Eric M. Leventhal
90 Texas L. Rev. 1557
Eric M. Leventhal’s note, Would You Want William Hung as Your Trier of Facts? The Case for a Specialized Musicology Tribunal, suggests a complete reform of the present judicial treatment of musical copyright infringement cases by advocating the formation of academically constituted music tribunals. After reviewing the history of musical copyright infringement cases, he addresses why musical copyrights are worthy of special analysis, separate and distinct from other enumerated works. He then delves into the academic, logistical, and procedural failures of the present legal treatment of musical copyrights before outlining a solution and the rationales for its immediate implementation.
Ariela J. Gross
90 Texas L. Rev. 1233
Professor Ariela J. Gross reviews Tomiko Brown-Nagin’s Courage to Dissent: Atlanta and the Long History of the Civil Rights Movement. Gross views Brown-Nagin’s work as a valuable alternative view to the one-sidedness of most legal histories of the civil rights movement, most of which have focused disproportionately on Brown v. Board of Education. Gross praises Brown-Nagin for illuminating the once-taboo conflicts within the black activist community during the civil rights era. In addition, Gross addresses Brown-Nagin’s coverage of the grassroots movement to oppose civil rights, and suggests that these two stories must go hand in hand to truly understand the civil rights era and rewrite the standard narrative of Brown and its aftermath.
David E. Armendariz
90 Texas L. Rev. 1259
Mr. David E. Armendariz addresses the phenomenon of trademark owners asserting their trademark rights against what he calls fans, emulators, and enthusiasts—groups that use the mark not to create a separate brand identity of their own but rather to show their support for or imitate the original brand owner. Armendariz argues that, while trademark owners have good reasons for asserting these rights, such enforcement actions yield no benefit and may in some cases cause harm. Armendariz’s solution to this phenomenon is a change in the incentives for trademark owners, in which owners would at least not be encouraged to pursue enforcement actions that benefit no one and may in fact be damaging. Armendariz proposes two methods of achieving this change in incentives: (1) ensuring that the doctrines of acquiescence and laches do not attach unless there is a risk of significant harm to the original owner’s interests, and (2) assessing the factors of confusion and dilution differently in enforcement actions against fans, emulators, and enthusiasts.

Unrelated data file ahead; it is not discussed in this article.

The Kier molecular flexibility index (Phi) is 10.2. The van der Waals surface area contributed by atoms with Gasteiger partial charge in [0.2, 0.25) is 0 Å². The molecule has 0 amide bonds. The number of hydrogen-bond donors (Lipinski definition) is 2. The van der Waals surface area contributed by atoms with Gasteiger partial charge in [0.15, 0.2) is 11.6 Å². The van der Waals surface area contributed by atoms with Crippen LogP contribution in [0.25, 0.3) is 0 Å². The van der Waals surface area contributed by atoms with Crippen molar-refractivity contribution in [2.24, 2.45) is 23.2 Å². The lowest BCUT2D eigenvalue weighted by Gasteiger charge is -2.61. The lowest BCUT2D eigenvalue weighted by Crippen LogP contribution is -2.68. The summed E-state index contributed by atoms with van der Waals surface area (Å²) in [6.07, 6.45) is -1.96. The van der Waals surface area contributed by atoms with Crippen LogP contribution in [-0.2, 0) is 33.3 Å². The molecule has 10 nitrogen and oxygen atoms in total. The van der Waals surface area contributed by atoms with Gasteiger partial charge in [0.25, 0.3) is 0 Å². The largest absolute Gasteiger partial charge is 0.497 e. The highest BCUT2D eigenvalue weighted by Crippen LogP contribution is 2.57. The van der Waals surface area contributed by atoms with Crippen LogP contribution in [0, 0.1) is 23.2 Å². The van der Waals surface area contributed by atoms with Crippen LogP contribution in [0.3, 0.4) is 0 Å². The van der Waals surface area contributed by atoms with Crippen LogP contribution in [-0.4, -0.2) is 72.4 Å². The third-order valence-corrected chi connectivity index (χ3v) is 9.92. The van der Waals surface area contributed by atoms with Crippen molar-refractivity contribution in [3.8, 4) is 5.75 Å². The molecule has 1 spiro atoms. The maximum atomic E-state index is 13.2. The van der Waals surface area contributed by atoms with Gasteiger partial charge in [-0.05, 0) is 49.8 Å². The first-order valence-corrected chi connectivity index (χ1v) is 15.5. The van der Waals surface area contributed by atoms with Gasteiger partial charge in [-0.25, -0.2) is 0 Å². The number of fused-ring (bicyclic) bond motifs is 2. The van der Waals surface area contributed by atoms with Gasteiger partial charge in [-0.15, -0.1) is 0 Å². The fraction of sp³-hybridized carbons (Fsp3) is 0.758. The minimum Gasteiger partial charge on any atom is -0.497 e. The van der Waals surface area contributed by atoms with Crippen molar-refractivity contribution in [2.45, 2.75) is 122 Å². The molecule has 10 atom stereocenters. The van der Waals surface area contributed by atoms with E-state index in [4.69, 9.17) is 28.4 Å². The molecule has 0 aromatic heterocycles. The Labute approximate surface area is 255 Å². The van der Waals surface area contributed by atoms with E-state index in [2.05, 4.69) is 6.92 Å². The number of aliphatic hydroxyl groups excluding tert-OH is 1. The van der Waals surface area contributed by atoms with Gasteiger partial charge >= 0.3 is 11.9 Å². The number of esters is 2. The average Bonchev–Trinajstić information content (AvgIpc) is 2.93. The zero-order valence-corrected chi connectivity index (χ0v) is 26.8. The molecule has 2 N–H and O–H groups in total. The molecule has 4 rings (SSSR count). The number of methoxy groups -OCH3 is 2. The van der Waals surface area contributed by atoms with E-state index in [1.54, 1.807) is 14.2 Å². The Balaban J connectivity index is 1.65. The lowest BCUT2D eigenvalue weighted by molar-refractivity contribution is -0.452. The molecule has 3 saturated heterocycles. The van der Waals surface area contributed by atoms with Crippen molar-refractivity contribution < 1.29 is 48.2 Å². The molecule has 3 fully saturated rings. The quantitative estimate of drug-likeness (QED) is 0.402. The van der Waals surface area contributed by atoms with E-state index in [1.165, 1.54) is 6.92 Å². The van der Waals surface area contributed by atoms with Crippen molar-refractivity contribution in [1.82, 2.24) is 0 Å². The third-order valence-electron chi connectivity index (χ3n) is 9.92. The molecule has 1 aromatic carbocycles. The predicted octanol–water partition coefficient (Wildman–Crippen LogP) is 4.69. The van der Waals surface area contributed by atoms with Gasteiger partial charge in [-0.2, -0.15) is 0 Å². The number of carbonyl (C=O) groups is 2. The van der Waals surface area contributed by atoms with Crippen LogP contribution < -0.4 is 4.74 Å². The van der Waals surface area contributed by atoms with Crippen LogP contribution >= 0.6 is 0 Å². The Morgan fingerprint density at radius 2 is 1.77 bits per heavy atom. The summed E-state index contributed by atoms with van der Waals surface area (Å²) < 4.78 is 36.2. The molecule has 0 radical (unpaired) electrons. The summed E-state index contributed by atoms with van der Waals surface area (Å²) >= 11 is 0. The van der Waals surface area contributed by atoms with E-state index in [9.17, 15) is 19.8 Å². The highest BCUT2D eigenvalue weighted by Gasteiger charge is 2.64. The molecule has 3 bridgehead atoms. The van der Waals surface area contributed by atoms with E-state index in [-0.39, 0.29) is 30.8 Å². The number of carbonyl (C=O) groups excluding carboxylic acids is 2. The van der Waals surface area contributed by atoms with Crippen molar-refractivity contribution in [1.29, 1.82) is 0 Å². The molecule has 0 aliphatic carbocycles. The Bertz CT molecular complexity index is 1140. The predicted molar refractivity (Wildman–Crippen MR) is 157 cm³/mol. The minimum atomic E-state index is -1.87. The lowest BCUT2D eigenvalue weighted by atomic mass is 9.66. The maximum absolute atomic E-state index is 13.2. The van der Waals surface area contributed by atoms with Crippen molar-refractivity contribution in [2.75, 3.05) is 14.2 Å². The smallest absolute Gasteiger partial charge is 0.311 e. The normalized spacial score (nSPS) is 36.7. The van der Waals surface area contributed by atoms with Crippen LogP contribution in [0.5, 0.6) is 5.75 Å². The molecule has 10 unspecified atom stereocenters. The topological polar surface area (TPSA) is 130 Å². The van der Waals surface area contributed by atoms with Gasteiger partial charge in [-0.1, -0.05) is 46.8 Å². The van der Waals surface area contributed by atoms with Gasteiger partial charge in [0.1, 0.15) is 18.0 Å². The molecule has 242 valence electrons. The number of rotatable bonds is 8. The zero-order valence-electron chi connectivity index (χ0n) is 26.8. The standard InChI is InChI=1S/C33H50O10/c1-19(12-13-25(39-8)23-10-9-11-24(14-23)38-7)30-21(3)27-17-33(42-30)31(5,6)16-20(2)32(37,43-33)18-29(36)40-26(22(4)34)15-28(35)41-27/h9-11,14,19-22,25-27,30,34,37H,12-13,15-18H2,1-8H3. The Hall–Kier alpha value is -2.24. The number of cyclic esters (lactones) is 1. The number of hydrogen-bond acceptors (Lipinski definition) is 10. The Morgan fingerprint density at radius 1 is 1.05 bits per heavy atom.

Amelia A. Friedman
90 Texas L. Rev. 1283
Ms. Amelia Friedman dissects the clearly-established-law requirement in the qualified immunity doctrine in Section 1983 cases. Friedman introduces the idea of the obvious case—in which precedents demonstrate a rule clear enough to put an officer on notice, even in the absence of directly similar facts—and argues that courts should incorporate it into the doctrine of qualified immunity in order to more fairly balance the interests of plaintiffs and public-official defendants in Section 1983 cases. While Friedman notes that a workable standard for the obvious case has yet to be developed, she contends that, in light of the Fifth Circuit approach, the failure to account for obvious cases unfairly shields officials from liability when they have clearly violated constitutional rights.
Kristin M. Malone
90 Texas L. Rev. 1307
Ms. Kristin Malone asserts that the goal of the Family Medical Leave Act, producing a workforce that does not discriminate against women on the basis of presumed obligations to private-sphere responsibilities, has not been achieved in the two decades since it was passed. Malone argues that the FMLA’s gender-neutrality, while created in an attempt to manufacture equality, entrenches gender differences by recreating and validating social and market incentives for women to shoulder the burden of family responsibilities. Malone analyzes the legislative history and practical effects of the FMLA and concludes that financial incentives are necessary to reach the objectives of the FMLA when it was passed. She proposes structural reform coupled with tax incentives for employers in order to vindicate the normative aims of the act.